As a founding member of the eurozone, France has no control over its currency. This is firmly in the hands of Angela… sorry, the EU. And Angela… sorry, the EU doesn’t want French goods to be competitive with German ones.

They are elated with, for example, today’s news saying that the German Continental is about to overtake the true tricolore Michelin as France’s top tyre company. What’s good for Germany is good, well, for Germany.

The accusation of playing lickspittle to Angela… sorry, the EU is levelled at my friend François not only by the left by also by what passes for the French conservative right.

French MP Nicolas Dupont-Aignan published an article in yesterday’s Le Figaro with a self-explanatory title that can be loosely translated as We’ll Have to Choose Between Growth and the Euro.

At the risk of the European skies opening and the federalist lightning smiting him, the intrepid politician said the previously unsayable: France must leave the euro and by inference Angela… sorry, the EU if there’s to be any hope of a sound economy.

That such a departure would spell the end of the EU doesn’t seem to bother my friend Nicolas. The current arrangement, he says, benefits no one but Germany – and not even her, I’d be tempted to add. After all, while France’s economy stagnates, Germany’s has contracted.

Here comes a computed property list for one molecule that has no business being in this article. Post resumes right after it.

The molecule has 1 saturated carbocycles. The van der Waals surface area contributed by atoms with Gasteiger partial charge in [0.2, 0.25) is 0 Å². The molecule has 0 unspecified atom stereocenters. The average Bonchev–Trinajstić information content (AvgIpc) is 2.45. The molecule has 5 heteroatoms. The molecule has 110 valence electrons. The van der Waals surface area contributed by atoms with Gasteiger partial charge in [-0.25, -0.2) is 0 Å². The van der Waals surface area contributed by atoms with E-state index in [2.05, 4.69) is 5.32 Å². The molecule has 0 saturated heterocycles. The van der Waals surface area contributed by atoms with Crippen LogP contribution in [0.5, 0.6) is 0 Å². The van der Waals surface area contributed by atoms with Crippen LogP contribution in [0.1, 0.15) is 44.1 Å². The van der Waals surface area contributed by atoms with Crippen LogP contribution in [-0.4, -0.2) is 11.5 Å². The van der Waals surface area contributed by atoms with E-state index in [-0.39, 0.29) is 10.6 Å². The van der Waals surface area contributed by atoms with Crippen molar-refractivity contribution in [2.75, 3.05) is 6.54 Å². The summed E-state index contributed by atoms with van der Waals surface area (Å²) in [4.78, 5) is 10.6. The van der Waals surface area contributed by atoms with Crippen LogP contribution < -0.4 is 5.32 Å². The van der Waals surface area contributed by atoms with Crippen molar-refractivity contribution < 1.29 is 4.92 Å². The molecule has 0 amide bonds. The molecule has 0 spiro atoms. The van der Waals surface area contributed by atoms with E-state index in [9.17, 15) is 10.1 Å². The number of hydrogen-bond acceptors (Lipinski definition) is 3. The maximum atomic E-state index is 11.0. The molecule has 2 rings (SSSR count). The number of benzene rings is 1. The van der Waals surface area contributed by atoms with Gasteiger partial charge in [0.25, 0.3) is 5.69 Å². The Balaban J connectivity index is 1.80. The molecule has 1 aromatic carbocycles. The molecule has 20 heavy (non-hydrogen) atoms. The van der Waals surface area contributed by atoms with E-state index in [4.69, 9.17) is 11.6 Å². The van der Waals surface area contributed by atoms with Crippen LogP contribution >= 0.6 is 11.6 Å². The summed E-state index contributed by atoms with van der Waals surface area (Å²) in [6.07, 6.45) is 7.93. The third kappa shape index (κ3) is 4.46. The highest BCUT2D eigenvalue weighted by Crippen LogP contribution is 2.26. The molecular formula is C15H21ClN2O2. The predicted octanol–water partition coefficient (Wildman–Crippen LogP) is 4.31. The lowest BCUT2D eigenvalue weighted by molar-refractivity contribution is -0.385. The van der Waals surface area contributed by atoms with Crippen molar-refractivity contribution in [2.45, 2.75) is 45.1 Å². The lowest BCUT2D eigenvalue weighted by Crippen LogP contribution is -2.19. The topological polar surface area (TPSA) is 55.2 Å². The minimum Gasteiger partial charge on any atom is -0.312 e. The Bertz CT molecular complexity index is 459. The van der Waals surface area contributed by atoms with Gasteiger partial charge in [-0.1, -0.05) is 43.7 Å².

One way or the other, the argument is beside the point. It wouldn’t be if the EU, as went its founding claim, had indeed been created to ensure prosperity across the European board.

It wasn’t. Its objectives were and are wholly political, with the economy used only as a smokescreen, an eerie Potemkin village of plywood cutouts.

Its founders wanted a single European state not because they thought this would benefit the Europeans, but because they wanted a single European state – dominated by Germany. C’est, as they say in these parts, tout.

A single currency is an essential tool to this end, just like the Reichsmark was from 1940 to 1945 and the Deutschmark was trying to be from 1948 onwards.

The euro pegged to the mark, ruinous as it is for European economies, is essential for European federalism. If one is abandoned, the other will die, and Angela… sorry, the EU will never allow it – no matter how sound the economic arguments in favour of such a development would be.

 

  

 

   

 

  

 

 

 

 

 

 

 

 

Putting spin on murder? Tony Blair has proven credentials

Kazakh dictator Nursultan Nazarbayev knows how to use the right man for a challenging job, thereby teaching a lesson to us all.

When you need a heart operation, go to an experienced cardiac surgeon. When you need investment advice, seek out a proven financial consultant. When you need a new transmission for your car, use a reputable garage.